(Click to zoom in).
A king depicted with the sacred tree and his ummanu standing behind him with mullilu cone and banduddu bucket.
Some analysts consider the cone blessing gesture to be fertilization or pollination of the stylized date palm.
It is interesting to note that the depictions of the king mirror one another, but with differences.
In both, symbols of sovereignty are grasped in their left hands. A scepter or mace, in either case. The other hand, the right hand, plucks or blesses the tree.
The winged conveyance hovers above the tree. Note that the kings wear indistinct caps, while the ummanus wear horned crowns indicative of divinity. Also, the ummanu have wings.
From the Northwest palace at Nimrud. Held in the collection of the British Museum, BM 6657.
As far as we know, only three kings claim to have been literate in two thousand years of Mesopotamian history: Šulgi, Lipit-Ištar, and Ashurbanipal.
(Sweet, “The Sage in Akkadian Literature,” p. 65.)
The kings claimed obviously to share in this higher degree of wisdom, not only because of personal reasons, but because of the royal ideology according to which they ruled.
The wisdom they needed was not only insight into how to rule a country, but insight into the divine realm, to read the signs of the gods, to appease the gods when necessary, and to secure divine assistance to conquer demonic attacks.
To secure this kind of wisdom the king associated with a body of experts professionalized in various fields of this higher form of wisdom that demanded communication with the divine. This is the ideology of the pairing of kings and sages / scholars in Berossos and more extensively in the Uruk tablet.
In order to rule, a king needed a scholar at his side. In a chronographic composition from about 640 BCE, listing the kings of Assyria and Babylon together, the kings are listed together with one or two ummanus.
(Cf. S. Parpola, Letters from Assyrian Scholars to the Kings Esarhaddon and Assurbanipal. Part II: Commentary and Appendices, vol. 5/2, AOAT, Neukirchen-Vluyn, 1983, pp. 448-9.)
An ummanu. In this case, the ummanu wears a headband with a rosette, rather than the usual horned tiara indicative of divinity, or semi-divinity. This must be an apkallu, an umu-apkallu, as it has wings, an indicator of supernatural status.
Here we are in the historical reality lying behind the imagination of parallel kings and apkallus in antediluvian time. Historically, there existed ummanus of such a high rank that they were included in a list of rulers.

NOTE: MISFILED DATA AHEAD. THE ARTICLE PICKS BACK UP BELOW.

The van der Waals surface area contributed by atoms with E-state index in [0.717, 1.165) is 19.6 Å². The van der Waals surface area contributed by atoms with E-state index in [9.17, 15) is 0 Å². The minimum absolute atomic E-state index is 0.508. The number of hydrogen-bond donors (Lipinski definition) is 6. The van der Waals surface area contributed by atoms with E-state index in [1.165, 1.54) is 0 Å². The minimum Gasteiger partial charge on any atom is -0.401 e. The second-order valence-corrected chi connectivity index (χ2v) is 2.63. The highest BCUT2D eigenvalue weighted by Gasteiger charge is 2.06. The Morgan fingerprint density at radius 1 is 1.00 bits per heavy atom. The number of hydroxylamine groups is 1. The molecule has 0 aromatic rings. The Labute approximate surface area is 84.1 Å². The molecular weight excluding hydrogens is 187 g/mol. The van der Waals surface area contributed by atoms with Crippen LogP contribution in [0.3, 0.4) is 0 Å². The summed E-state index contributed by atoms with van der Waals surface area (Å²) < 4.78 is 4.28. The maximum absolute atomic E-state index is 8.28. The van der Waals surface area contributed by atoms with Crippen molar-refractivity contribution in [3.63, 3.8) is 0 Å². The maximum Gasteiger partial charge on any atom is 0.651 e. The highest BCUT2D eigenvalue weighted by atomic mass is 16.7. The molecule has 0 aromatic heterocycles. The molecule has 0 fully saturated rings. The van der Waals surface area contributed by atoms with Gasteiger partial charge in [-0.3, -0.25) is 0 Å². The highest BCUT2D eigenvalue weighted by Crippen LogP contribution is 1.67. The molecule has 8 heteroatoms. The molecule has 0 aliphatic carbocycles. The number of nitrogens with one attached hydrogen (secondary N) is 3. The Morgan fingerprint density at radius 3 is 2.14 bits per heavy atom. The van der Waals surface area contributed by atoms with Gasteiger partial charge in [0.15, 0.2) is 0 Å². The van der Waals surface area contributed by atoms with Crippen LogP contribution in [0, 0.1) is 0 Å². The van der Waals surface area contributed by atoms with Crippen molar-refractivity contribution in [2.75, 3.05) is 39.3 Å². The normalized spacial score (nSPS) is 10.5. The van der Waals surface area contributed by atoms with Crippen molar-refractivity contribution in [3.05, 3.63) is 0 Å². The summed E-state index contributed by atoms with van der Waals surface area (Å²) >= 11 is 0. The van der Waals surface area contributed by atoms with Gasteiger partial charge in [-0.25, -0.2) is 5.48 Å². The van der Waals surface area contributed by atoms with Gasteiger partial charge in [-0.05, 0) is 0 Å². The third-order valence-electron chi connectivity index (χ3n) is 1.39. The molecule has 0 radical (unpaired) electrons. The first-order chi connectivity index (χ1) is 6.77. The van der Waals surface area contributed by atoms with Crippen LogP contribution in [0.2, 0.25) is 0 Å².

Due to the finding of numerous letters from the Assyrian royal court between the kings and these experts, we have gained profound insight into the duties of the experts. S. Parpola, who edited the letters, found that there are five special fields of expertise:
Based on this correspondence, Parpola found that the experts could be divided into two groups, forming an “inner” and an “outer” circle in relation to the king.
During the reign of Esarhaddon and Ashurbanipal there were 16 men forming the “inner circle.” They were quite generally designated with the title rab, “chief:” rab tupšarrī, rab bārê, rab āšipī, etc.
An umu-apkallu at far left, with horned tiara indicative of divinity. The mullilu cone and banduddu bucket are in their customary places, rosette bracelets are displayed, and this ummanu is winged.
This frieze is unusual for the fine detail lavished on the fringe and tassels of the garments. The sandals are portrayed with uncommon precision.
On the right side, an ambiguous figure, perhaps a lesser order of ummanu, a specialist sage in service to the king. Beardless, the figure could be a eunuch, raising a royal mace or scepter surmounted with a rosette in its right hand. Could this be a woman at court? The facial characteristics are intriguing, the figure appears to wear a long fringed skirt rather than the robe portrayed on the apkallu at left, and appears to bear both a sword and a bow with a quiver of arrows. Perhaps this is the arms bearer of the king, holding the royal scepter for his convenience.
From the Northwest Palace at Nimrud, in the collection of the British Museum.
The examination of their names and position demonstrated that they were high ranking men, and that only these few select “wise men” could be engaged in any sort of “regular” correspondence with the king.
Among the members of the “inner circle” there were several instances of family ties, giving the impression that these important court offices of scholarly advisors were in the hand of a few privileged families, “a veritable scholarly “mafia,” which monopolized these offices from generation to generation.”
The men of the “inner circle” did not reside in the palace area but in their own houses situated in downtown Nineveh. Occasionally they could leave their houses for visits to the palace and the king.”
Helge Kvanvig, Primeval History: Babylonian, Biblical, and Enochic: An Intertextual Reading, Brill, 2011, pp. 141-3.